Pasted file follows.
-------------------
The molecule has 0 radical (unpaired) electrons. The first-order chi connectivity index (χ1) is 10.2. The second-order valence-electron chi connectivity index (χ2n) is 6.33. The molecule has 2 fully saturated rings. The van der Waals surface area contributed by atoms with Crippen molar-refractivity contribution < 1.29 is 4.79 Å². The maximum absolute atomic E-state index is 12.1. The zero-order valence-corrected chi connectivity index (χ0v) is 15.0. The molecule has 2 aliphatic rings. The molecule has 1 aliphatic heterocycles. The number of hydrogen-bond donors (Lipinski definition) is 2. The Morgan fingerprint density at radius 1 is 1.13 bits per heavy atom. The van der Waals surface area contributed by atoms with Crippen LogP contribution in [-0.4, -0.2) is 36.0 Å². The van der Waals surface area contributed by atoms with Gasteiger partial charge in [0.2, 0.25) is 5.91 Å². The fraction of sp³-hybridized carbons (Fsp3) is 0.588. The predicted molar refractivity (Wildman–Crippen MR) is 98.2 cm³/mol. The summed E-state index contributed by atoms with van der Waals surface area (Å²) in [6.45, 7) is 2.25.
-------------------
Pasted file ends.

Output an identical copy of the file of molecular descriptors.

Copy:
The molecule has 0 radical (unpaired) electrons. The first-order chi connectivity index (χ1) is 10.2. The second-order valence-electron chi connectivity index (χ2n) is 6.33. The molecule has 2 fully saturated rings. The van der Waals surface area contributed by atoms with Crippen molar-refractivity contribution < 1.29 is 4.79 Å². The maximum absolute atomic E-state index is 12.1. The zero-order valence-corrected chi connectivity index (χ0v) is 15.0. The molecule has 2 aliphatic rings. The molecule has 1 aliphatic heterocycles. The number of hydrogen-bond donors (Lipinski definition) is 2. The Morgan fingerprint density at radius 1 is 1.13 bits per heavy atom. The van der Waals surface area contributed by atoms with Crippen LogP contribution in [-0.4, -0.2) is 36.0 Å². The van der Waals surface area contributed by atoms with Gasteiger partial charge in [0.2, 0.25) is 5.91 Å². The fraction of sp³-hybridized carbons (Fsp3) is 0.588. The predicted molar refractivity (Wildman–Crippen MR) is 98.2 cm³/mol. The summed E-state index contributed by atoms with van der Waals surface area (Å²) in [6.45, 7) is 2.25.